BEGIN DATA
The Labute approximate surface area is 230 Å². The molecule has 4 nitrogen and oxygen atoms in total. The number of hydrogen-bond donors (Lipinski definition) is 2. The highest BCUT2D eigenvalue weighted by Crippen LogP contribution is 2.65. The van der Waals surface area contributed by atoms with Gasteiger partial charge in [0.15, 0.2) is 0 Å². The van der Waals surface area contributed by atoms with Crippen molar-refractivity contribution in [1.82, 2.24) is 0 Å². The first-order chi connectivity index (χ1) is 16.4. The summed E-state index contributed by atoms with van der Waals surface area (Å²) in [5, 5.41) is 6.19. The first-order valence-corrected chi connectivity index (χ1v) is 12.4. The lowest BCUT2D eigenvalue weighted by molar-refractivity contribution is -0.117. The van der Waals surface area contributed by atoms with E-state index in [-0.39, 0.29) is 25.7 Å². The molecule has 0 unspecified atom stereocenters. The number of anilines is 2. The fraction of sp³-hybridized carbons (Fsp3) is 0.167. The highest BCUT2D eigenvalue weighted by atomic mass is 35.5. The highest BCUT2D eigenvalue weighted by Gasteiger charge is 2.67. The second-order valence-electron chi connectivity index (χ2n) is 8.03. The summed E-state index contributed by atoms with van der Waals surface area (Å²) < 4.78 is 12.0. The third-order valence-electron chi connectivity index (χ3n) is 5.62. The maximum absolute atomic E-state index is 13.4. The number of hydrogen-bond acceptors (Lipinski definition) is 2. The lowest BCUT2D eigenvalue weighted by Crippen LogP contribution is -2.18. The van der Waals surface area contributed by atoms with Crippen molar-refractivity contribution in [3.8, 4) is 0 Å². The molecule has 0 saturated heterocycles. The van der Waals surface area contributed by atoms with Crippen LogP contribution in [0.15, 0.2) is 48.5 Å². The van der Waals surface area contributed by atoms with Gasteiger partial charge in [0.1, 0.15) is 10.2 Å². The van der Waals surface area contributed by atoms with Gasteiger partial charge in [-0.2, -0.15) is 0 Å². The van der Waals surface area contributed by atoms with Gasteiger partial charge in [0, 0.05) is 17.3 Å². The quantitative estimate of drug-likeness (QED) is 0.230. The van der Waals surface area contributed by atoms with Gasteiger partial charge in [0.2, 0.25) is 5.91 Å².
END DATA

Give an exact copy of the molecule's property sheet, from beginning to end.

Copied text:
The Labute approximate surface area is 230 Å². The molecule has 4 nitrogen and oxygen atoms in total. The number of hydrogen-bond donors (Lipinski definition) is 2. The highest BCUT2D eigenvalue weighted by Crippen LogP contribution is 2.65. The van der Waals surface area contributed by atoms with Gasteiger partial charge in [0.15, 0.2) is 0 Å². The van der Waals surface area contributed by atoms with Crippen molar-refractivity contribution in [1.82, 2.24) is 0 Å². The first-order chi connectivity index (χ1) is 16.4. The summed E-state index contributed by atoms with van der Waals surface area (Å²) in [5, 5.41) is 6.19. The first-order valence-corrected chi connectivity index (χ1v) is 12.4. The lowest BCUT2D eigenvalue weighted by molar-refractivity contribution is -0.117. The van der Waals surface area contributed by atoms with E-state index in [-0.39, 0.29) is 25.7 Å². The molecule has 0 unspecified atom stereocenters. The number of anilines is 2. The fraction of sp³-hybridized carbons (Fsp3) is 0.167. The highest BCUT2D eigenvalue weighted by atomic mass is 35.5. The highest BCUT2D eigenvalue weighted by Gasteiger charge is 2.67. The second-order valence-electron chi connectivity index (χ2n) is 8.03. The summed E-state index contributed by atoms with van der Waals surface area (Å²) < 4.78 is 12.0. The third-order valence-electron chi connectivity index (χ3n) is 5.62. The maximum absolute atomic E-state index is 13.4. The number of hydrogen-bond acceptors (Lipinski definition) is 2. The lowest BCUT2D eigenvalue weighted by Crippen LogP contribution is -2.18. The van der Waals surface area contributed by atoms with Crippen molar-refractivity contribution in [3.8, 4) is 0 Å². The molecule has 0 saturated heterocycles. The van der Waals surface area contributed by atoms with Crippen LogP contribution in [0.15, 0.2) is 48.5 Å². The van der Waals surface area contributed by atoms with Gasteiger partial charge in [0.1, 0.15) is 10.2 Å². The van der Waals surface area contributed by atoms with Gasteiger partial charge in [-0.2, -0.15) is 0 Å². The van der Waals surface area contributed by atoms with Gasteiger partial charge in [0, 0.05) is 17.3 Å². The quantitative estimate of drug-likeness (QED) is 0.230. The van der Waals surface area contributed by atoms with Gasteiger partial charge in [0.2, 0.25) is 5.91 Å².